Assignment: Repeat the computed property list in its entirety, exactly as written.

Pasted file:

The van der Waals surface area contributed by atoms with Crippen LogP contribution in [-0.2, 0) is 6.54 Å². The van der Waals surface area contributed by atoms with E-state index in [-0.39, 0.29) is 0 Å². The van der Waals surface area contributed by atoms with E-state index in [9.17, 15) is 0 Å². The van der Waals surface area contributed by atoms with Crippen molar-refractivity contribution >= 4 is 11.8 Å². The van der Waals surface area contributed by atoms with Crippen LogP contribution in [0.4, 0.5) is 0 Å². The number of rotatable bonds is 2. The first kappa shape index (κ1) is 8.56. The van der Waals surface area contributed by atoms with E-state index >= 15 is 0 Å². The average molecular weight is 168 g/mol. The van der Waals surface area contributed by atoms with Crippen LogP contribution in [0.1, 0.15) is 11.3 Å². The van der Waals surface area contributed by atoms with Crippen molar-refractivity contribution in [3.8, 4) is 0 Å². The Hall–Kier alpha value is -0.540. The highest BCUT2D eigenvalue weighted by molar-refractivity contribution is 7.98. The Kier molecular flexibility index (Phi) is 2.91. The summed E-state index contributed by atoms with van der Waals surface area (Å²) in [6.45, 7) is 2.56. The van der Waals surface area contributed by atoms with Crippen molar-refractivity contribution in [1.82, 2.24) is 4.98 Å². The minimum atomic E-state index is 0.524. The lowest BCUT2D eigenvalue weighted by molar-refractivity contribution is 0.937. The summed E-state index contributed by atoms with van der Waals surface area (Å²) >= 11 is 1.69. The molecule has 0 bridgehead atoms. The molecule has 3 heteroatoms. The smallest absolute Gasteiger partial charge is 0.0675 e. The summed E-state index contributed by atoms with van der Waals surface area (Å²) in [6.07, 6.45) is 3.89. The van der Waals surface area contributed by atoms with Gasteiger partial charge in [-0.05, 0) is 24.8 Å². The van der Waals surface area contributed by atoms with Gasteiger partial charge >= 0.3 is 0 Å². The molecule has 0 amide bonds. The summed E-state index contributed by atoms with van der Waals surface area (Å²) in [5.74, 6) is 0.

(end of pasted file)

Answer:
The van der Waals surface area contributed by atoms with Crippen LogP contribution in [-0.2, 0) is 6.54 Å². The van der Waals surface area contributed by atoms with E-state index in [-0.39, 0.29) is 0 Å². The van der Waals surface area contributed by atoms with E-state index in [9.17, 15) is 0 Å². The van der Waals surface area contributed by atoms with Crippen molar-refractivity contribution >= 4 is 11.8 Å². The van der Waals surface area contributed by atoms with Crippen LogP contribution in [0.4, 0.5) is 0 Å². The number of rotatable bonds is 2. The first kappa shape index (κ1) is 8.56. The van der Waals surface area contributed by atoms with E-state index >= 15 is 0 Å². The average molecular weight is 168 g/mol. The van der Waals surface area contributed by atoms with Crippen LogP contribution in [0.1, 0.15) is 11.3 Å². The van der Waals surface area contributed by atoms with Crippen molar-refractivity contribution in [3.8, 4) is 0 Å². The Hall–Kier alpha value is -0.540. The highest BCUT2D eigenvalue weighted by molar-refractivity contribution is 7.98. The Kier molecular flexibility index (Phi) is 2.91. The summed E-state index contributed by atoms with van der Waals surface area (Å²) in [6.45, 7) is 2.56. The van der Waals surface area contributed by atoms with Crippen molar-refractivity contribution in [1.82, 2.24) is 4.98 Å². The minimum atomic E-state index is 0.524. The lowest BCUT2D eigenvalue weighted by molar-refractivity contribution is 0.937. The summed E-state index contributed by atoms with van der Waals surface area (Å²) >= 11 is 1.69. The molecule has 0 bridgehead atoms. The molecule has 3 heteroatoms. The smallest absolute Gasteiger partial charge is 0.0675 e. The summed E-state index contributed by atoms with van der Waals surface area (Å²) in [6.07, 6.45) is 3.89. The van der Waals surface area contributed by atoms with Gasteiger partial charge in [-0.05, 0) is 24.8 Å². The van der Waals surface area contributed by atoms with Gasteiger partial charge >= 0.3 is 0 Å². The molecule has 0 amide bonds. The summed E-state index contributed by atoms with van der Waals surface area (Å²) in [5.74, 6) is 0.